Festus [Fĕs'tus]—joyful, festal, prosperous. Porcius Festus was a Roman governor of Judea in the reign of Nero (Acts 24:27; 25; 26:24, 32).
Felix, seeking to court the favor of the Jews, left Paul in prison, thinking that the Jews would compensate him for such a favor. This act was an investment in iniquity. But the Jewish complaints against Felix led to his recall by Nero, so Paul passed into the hands of Festus, Felix’successor. Festus, not knowing much about Jewish matters, brought the question of Paul’s imprisonment before Agrippa who was conversant with many aspects of the Jewish religion. It perplexed Festus to know that Paul, a Jew with the utmost reverence for the Law and the worship of the Temple, was yet hated by his compatriots.
Agrippa agreed to hear Paul for himself, so we come to the apostle’s masterly defense before the king and Bernice. With a wonderful vividness Paul gave a retrospective analysis of his former life and then a sketch of his present sacrificial witness to Christ as the risen, glorified Son of God. Such was the impact of Paul’s remarkable appeal that Festus, the Roman governor, forgot the usual dignity of his office and burst out into a loud laugh of scorn saying: “Paul, thou art beside thyself; much learning doth make thee mad.”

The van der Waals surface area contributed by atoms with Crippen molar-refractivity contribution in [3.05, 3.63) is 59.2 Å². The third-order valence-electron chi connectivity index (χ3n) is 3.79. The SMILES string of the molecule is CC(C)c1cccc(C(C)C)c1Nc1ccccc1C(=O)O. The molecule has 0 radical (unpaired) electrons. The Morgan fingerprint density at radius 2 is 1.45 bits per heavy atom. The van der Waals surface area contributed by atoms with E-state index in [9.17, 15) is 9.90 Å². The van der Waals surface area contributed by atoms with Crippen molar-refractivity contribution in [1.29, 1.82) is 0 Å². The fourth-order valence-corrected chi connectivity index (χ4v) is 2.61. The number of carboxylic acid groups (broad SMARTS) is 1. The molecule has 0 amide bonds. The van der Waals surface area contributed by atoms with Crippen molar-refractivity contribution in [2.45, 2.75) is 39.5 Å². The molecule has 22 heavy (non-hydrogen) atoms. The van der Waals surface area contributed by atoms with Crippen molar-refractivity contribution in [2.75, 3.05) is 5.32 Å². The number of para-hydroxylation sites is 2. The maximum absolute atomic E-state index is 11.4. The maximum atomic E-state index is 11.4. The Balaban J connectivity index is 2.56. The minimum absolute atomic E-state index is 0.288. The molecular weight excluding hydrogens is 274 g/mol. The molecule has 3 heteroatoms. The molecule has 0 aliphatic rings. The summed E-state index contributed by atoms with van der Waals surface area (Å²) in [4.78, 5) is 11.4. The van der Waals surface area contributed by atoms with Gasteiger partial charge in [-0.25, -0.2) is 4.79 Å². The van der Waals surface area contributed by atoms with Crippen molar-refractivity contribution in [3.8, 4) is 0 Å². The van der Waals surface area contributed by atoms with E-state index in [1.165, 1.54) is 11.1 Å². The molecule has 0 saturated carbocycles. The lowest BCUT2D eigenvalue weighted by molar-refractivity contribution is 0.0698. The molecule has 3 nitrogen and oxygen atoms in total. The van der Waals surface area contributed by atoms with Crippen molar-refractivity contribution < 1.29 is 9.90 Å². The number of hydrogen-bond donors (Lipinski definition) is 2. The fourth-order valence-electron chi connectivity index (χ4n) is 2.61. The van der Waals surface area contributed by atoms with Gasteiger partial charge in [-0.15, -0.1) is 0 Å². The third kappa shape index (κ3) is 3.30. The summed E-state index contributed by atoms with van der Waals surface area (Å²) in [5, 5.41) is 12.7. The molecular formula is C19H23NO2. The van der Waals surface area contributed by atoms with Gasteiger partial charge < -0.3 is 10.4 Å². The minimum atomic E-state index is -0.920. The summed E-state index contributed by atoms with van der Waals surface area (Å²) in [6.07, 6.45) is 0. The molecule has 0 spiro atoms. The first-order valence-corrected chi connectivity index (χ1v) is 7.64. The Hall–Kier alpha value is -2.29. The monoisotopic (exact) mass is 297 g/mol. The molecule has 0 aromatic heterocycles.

With characteristic calmness and with a firm control of his natural impulses so that no unguarded utterance might escape his lips, Paul answered Festus in all courtesy: “I am not mad, most noble Festus; but speak forth the words of truth and soberness.” In his incomparable Bible Characters, Alexander Whyte says that a single word will sometimes immortalize a man. “What will you give me?” was all Judas said. So with one word Festus is as well known to us as if a whole chapter had been written about him. He said Paul was mad.
But the uncontrolled and unbecoming outburst of Festus did not stagger Paul. Did they not say of his Master, for whom he had suffered much “He is beside Himself”? The apostle counted it a privilege to share his Master’s madness. Later on, he wrote about being a fool for His sake. He knew that no man is a true Christian who is not the world’s fool (1 Cor. 3:18; 4:10; 2 Cor. 11:23). All around us are those who have never been borne along by the enthusiasm of God, who deem the spiritual man to be mad (Hos. 9:7).